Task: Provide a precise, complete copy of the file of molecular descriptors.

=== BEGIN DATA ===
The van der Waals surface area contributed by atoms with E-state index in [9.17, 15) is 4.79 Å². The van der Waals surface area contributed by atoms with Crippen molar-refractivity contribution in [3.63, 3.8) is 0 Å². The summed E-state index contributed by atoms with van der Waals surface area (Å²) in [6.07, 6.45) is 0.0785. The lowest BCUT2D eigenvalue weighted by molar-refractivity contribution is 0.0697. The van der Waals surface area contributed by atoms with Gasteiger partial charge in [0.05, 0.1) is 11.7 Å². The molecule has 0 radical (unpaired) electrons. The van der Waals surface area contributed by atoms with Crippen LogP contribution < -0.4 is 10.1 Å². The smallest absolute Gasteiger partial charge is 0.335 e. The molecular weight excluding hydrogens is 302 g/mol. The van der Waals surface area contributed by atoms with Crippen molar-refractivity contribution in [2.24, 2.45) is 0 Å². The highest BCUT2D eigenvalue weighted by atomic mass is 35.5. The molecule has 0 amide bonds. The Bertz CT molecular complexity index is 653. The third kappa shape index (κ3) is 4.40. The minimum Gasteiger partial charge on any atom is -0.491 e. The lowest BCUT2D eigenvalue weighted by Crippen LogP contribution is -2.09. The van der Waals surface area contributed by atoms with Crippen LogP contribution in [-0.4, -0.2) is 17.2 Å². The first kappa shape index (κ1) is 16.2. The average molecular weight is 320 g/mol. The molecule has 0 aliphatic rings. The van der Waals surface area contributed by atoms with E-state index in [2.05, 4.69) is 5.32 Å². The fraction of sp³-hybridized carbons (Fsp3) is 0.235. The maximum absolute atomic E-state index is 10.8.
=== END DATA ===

The van der Waals surface area contributed by atoms with E-state index in [9.17, 15) is 4.79 Å². The van der Waals surface area contributed by atoms with Crippen molar-refractivity contribution in [3.63, 3.8) is 0 Å². The summed E-state index contributed by atoms with van der Waals surface area (Å²) in [6.07, 6.45) is 0.0785. The lowest BCUT2D eigenvalue weighted by molar-refractivity contribution is 0.0697. The van der Waals surface area contributed by atoms with Gasteiger partial charge in [0.05, 0.1) is 11.7 Å². The molecule has 0 radical (unpaired) electrons. The van der Waals surface area contributed by atoms with Crippen LogP contribution < -0.4 is 10.1 Å². The smallest absolute Gasteiger partial charge is 0.335 e. The molecular weight excluding hydrogens is 302 g/mol. The van der Waals surface area contributed by atoms with Crippen molar-refractivity contribution in [2.24, 2.45) is 0 Å². The highest BCUT2D eigenvalue weighted by atomic mass is 35.5. The molecule has 0 amide bonds. The Bertz CT molecular complexity index is 653. The third kappa shape index (κ3) is 4.40. The minimum Gasteiger partial charge on any atom is -0.491 e. The lowest BCUT2D eigenvalue weighted by Crippen LogP contribution is -2.09. The van der Waals surface area contributed by atoms with Crippen LogP contribution in [-0.4, -0.2) is 17.2 Å². The first kappa shape index (κ1) is 16.2. The average molecular weight is 320 g/mol. The molecule has 0 aliphatic rings. The van der Waals surface area contributed by atoms with E-state index in [2.05, 4.69) is 5.32 Å². The fraction of sp³-hybridized carbons (Fsp3) is 0.235. The maximum absolute atomic E-state index is 10.8.